A Profile of London by A.A. Gill – NYTimes.com

A Profile of London by A.A. Gill – NYTimes.com.

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London Apartment Search, Day 2

Peace Pagoda, Battersea Park, London, UK
Peace Pagoda, Battersea Park, London, UK (Photo credit: Wikipedia)

I saw another apartment today.

This one was in the Battersea area.

It was a room in a house with a few other people, and everything looks really good. They’re teachers/admin people.

It’s also only about 20 minutes by bus to Victoria Station.

When I was waiting for the bus back to Streatham, there was a guy waiting at the bus stop with his dog. He was wearing a leather jacket with a Confederate Flag sewed onto the arm, and was walking his pit bull. Nice guy. Asked me why I gave up Canada for “this place”.

He was really surprised when I told him how old I was. He said he thought I was 17 or 18.

So, do the math ladies. You can officially all knock off close to 10 years off your ages…

Because none of you were doing that already.

Love ya bye,

Sarah

It Rained Again

Surprise!

They weren’t lying about that whole, “it always rains in England” thing.

The best part though, is that it hardly rained at all until the government said we were in drought. It’s rained every day since.

They put in a hose pipe ban and everything.

The only people who seem to be exempt from the hose pipe ban are the lovely folks over at the set of Les Miserables who were caught hosing down their set a couple of weeks ago.

I was feeling lazy again today. Josh likes it when I’m lazy. I called and emailed a few people to try and set up times to look at apartments. But people are very hard to get a hold of. I hardly ever hear back from the people I email, and the lady I called told me she would text me back. Which she hasn’t done yet.

Love ya bye,

Sarah

 

London Apartment Hunt, Day 1

Note that I used the North American term “apartment”, instead of the British “flat”. That’s because I’m pretentious enough all on my own, without pretending to be Madonna.

That said, I should probably recap what I did yesterday, lest I get another nasty comment 🙂

Josh.

It rained all day, so I hung out with Josh. He’s not a big fan of bad weather, and refused to go outside at all. For the past two days I’ve been woken up by a scratch at the door. Then he slinks into my room, and shoves himself in the small spot between my wall and the dresser.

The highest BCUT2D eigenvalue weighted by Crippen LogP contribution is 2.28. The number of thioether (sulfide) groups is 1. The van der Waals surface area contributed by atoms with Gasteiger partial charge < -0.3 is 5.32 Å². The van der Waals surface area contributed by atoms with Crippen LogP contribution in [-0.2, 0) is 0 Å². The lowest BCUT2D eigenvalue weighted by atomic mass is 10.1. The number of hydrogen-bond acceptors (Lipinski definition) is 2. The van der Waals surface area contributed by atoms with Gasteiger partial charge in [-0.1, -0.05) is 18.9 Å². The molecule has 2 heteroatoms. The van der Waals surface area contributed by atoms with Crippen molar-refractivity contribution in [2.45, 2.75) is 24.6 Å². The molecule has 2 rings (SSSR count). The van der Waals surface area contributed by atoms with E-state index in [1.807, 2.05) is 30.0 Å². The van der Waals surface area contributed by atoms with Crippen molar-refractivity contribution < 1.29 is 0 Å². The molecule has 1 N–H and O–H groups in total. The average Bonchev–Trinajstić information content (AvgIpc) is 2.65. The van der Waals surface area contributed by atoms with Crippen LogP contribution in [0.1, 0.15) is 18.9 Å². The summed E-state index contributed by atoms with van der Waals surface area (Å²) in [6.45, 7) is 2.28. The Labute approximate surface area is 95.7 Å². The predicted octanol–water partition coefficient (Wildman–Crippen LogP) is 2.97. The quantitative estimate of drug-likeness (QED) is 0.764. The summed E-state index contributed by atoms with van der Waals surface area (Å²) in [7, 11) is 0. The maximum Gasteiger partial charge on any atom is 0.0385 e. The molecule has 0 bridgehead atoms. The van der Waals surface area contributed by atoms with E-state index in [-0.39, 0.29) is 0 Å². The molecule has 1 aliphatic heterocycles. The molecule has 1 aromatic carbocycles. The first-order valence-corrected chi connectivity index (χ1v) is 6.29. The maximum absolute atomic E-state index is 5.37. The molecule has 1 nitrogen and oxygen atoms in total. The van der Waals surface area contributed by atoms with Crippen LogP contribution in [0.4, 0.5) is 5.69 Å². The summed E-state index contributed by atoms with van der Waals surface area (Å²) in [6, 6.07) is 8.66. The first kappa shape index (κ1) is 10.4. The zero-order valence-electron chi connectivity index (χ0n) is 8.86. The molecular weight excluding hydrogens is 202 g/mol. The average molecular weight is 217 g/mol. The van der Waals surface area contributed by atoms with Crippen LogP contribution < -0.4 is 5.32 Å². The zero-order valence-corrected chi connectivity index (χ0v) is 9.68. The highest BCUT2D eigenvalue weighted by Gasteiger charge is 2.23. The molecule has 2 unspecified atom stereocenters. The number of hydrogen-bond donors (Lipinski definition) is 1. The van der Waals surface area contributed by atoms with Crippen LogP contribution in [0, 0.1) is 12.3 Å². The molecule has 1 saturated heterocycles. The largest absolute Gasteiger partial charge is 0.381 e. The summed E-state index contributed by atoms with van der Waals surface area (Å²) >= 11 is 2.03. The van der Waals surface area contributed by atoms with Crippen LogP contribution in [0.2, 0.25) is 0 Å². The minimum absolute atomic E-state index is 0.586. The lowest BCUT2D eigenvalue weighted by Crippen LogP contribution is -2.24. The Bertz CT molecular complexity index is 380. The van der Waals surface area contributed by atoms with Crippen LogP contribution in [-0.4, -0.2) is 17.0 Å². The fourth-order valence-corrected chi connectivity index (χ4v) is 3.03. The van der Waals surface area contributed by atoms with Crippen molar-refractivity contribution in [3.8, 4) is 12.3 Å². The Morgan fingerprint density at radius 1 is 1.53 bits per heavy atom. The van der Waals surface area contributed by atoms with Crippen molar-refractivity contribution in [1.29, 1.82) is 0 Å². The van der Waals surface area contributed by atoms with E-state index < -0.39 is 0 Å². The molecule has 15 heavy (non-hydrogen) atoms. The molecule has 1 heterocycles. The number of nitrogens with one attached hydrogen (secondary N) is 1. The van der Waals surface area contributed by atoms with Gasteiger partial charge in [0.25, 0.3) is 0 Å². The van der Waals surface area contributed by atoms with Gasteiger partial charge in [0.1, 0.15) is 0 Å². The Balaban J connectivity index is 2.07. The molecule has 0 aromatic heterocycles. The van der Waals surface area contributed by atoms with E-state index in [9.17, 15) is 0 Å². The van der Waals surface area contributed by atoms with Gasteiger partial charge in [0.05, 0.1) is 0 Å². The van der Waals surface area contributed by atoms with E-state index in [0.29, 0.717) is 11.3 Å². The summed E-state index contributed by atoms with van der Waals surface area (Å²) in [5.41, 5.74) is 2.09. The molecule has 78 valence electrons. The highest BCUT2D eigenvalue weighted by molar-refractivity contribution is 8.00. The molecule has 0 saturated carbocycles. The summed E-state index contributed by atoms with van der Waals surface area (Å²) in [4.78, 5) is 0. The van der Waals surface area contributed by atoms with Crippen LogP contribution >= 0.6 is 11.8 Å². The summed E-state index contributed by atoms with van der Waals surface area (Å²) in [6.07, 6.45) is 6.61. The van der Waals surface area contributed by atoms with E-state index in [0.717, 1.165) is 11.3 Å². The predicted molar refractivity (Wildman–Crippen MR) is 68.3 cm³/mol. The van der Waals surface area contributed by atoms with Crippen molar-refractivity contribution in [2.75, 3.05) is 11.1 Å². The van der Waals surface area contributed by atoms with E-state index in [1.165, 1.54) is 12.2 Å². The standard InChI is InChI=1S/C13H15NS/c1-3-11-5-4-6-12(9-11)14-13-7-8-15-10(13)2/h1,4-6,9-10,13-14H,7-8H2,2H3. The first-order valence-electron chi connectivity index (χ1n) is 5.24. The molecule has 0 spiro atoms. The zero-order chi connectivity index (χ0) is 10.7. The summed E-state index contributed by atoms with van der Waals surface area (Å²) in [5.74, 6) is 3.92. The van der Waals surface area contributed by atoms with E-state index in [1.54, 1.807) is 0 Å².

This morning, I figured I should probably get on with the whole “not being a complete hobo” thing.

I finally bit the bullet and signed up with one of those agency things. It’s not an estate agent – meaning they don’t get a commission. Instead I paid them a one time fee for three months of their services. Which means they act as the middle man between me and various landlords, setting up appointments for viewings.

Inside the shopping mall where High Street Ken...
Inside the shopping mall where High Street Kensington Tube Station is, January 17, 2008 (Photo credit: Wikipedia)

The place I looked at today was a semi-studio. It looked very similar to a dorm room. Mini fridge, microwave, shared bathroom. The place itself was fine, but the location was the best bit. It was a street over from the High Street Kensington tube stop. The landlord told me that a couple of the guys from Take That live in the neighbourhood.

The only problem is that I would have to sign for a whole year, and I still have no way of knowing if I’ll be here that long.

I think I should try and find a place that will let me sign for 6 months at a time.

I’m going to give the agency people another call tomorrow morning and see if I can set up some more appointments over the next couple of days.

I’ll keep you posted.

Love you bye,

Sarah

 

Review: Bobbi Brown Cosmetics

I slept in this morning.